Students can meet embedded certificate requirements during the completion of a regular degree program. They come at no additional cost, and provide an area of focus for students. Todd emphasized that the revised framework will not affect current embedded certificates and programs.

“No existing program will be left in limbo or terminated. We value the current programs. Rather, the programs’ teams will work with each existing embedded certificate program to find the path that benefits the program and the students that desire that particular program,” Todd said.

“Our goal is not to mess with what’s working. But, to develop a framework so that going forward, we reduce the somewhat chaotic disorder that currently exists across the university.”

The revised framework will make certificates more accessible to more students and incorporate important university initiatives. Additionally, it will make sure programs can sustain the availability of courses and associated administration required, Todd added.

According to the framework, embedded certificates require 12-18 credits, including an experiential component or capstone project. There is no limit on the number of embedded certificates permitted. However, students must follow overlap guidelines for course selection. Additionally, transcripts will now include embedded certificates.

Revised Strategic Plan for Research and Innovation draft presented

Aminah Robinson, vice-president (research and innovation), presented the revised draft of the institutional Strategic Plan for Research and Innovation (SPRI) for feedback. The SPRI is the first comprehensive plan for research and innovation at the university and is still going through consultation.

The plan focuses on research and innovation priorities. Additionally, it includes goals that aim to support researchers, strengthen research, broaden research impact, and enhance the university’s reputation as a global leader in research and innovation.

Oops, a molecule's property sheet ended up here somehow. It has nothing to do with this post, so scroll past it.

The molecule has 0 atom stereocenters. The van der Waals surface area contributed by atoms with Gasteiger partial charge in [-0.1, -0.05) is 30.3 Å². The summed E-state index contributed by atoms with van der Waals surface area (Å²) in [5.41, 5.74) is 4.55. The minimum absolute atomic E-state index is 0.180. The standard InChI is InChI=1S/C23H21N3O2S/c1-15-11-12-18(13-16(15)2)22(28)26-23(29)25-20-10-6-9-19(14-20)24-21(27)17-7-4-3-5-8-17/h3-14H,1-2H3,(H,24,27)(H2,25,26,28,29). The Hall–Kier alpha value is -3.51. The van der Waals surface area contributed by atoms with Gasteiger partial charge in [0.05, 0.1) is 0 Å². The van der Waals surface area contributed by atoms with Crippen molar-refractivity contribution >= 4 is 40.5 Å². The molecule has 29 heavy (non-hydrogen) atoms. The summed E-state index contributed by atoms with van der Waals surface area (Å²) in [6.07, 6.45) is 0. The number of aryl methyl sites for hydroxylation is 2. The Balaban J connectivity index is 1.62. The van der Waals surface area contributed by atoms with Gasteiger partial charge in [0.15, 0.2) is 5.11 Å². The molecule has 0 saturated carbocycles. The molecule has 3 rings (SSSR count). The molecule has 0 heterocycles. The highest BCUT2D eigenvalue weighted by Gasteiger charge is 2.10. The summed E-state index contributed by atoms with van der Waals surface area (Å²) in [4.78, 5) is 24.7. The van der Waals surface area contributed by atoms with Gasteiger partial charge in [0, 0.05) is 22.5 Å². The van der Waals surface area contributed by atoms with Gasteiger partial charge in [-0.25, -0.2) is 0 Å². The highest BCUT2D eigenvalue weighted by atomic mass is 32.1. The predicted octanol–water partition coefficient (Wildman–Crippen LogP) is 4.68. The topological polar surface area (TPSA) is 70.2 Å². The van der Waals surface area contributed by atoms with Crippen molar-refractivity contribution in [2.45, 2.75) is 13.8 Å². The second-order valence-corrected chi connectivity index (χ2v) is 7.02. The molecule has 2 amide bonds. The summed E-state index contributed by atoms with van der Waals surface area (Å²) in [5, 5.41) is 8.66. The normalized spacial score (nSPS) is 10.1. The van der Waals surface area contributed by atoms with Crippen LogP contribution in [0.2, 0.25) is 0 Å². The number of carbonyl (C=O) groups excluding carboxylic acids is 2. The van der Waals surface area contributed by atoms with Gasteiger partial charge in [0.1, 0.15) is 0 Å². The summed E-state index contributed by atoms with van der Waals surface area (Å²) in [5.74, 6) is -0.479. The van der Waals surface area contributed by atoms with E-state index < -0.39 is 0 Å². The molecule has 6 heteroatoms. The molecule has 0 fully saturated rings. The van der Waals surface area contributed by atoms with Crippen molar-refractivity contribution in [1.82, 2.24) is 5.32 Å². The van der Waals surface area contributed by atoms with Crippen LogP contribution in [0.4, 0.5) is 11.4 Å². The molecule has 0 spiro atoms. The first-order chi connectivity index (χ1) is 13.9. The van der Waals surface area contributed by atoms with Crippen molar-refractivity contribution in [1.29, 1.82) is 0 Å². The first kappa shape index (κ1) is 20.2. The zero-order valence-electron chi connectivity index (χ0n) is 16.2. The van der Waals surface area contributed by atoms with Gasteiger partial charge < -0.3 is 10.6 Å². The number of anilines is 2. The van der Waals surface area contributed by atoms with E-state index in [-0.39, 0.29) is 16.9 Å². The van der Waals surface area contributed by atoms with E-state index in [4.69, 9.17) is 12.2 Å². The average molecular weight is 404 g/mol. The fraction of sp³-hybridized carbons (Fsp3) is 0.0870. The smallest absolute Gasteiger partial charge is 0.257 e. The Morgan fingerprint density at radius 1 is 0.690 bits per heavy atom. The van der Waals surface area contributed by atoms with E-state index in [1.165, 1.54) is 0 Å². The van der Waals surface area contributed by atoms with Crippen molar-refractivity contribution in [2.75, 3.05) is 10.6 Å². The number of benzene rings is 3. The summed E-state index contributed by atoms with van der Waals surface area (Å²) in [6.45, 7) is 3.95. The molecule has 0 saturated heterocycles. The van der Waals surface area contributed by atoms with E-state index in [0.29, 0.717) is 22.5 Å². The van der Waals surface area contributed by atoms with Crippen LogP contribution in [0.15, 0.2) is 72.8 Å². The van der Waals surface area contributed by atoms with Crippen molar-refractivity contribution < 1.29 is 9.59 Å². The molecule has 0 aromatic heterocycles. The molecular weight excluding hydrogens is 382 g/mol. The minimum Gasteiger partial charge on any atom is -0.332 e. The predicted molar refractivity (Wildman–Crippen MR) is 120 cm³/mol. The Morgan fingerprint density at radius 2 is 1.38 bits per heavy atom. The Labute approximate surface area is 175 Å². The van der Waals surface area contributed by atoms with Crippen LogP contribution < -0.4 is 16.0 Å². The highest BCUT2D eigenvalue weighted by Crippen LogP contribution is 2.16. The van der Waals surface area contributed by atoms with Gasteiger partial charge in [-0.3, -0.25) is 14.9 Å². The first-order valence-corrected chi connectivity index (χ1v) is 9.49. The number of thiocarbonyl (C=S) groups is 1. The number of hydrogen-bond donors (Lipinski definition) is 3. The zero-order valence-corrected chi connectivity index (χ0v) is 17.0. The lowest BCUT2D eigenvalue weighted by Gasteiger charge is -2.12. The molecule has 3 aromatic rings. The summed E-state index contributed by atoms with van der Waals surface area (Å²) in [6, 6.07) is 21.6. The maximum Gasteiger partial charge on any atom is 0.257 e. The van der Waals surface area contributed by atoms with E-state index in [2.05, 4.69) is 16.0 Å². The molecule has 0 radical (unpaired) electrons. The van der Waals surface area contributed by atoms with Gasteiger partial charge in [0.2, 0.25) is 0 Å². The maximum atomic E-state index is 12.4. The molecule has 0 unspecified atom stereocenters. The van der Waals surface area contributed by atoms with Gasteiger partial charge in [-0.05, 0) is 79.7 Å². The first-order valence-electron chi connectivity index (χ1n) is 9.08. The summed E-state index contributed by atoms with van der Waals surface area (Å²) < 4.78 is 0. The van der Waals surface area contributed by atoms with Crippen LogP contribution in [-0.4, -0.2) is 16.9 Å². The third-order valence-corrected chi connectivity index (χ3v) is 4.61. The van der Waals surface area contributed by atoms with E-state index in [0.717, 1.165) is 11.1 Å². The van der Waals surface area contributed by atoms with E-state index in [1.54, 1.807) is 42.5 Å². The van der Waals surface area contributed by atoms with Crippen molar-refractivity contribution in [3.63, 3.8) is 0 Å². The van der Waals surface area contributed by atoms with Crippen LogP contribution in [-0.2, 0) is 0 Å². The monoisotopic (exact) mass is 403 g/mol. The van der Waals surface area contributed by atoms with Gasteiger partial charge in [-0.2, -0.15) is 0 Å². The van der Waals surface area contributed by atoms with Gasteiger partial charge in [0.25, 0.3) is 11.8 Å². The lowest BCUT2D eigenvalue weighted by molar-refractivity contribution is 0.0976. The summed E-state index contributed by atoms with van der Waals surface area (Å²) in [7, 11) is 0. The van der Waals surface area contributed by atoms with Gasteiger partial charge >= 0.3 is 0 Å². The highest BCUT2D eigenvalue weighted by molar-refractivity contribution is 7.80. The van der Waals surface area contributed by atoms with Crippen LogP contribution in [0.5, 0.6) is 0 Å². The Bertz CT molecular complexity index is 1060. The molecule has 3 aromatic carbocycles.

“We know that the research landscape has changed dramatically and is much more competitive. But, we also feel that with the university restructuring, particularly with the U of A For Tomorrow … we have a tremendous opportunity to make an impact in terms of multidisciplinary research,” Robinson said.

The strategy aims to increase revenue and rankings. Additionally, it aims to help the university make a bigger impact from delivering high-quality research to various stakeholders, Robinson added.

“We also hope that this will bring much needed focus and resources to our researchers and innovators to be successful and work more collaboratively. And really focus on innovation, commercialization, knowledge translation, and mobilizing creative and artistic work.”

Lily Polenchuk

Lily Polenchuk is the 2024-25 Editor-in-Chief of The Gateway. She previously served as the 2023-24 Managing Editor, 2023-24 and 2022-23 News Editor, and 2022-23 Staff Reporter. She is in her second year, studying English and political science.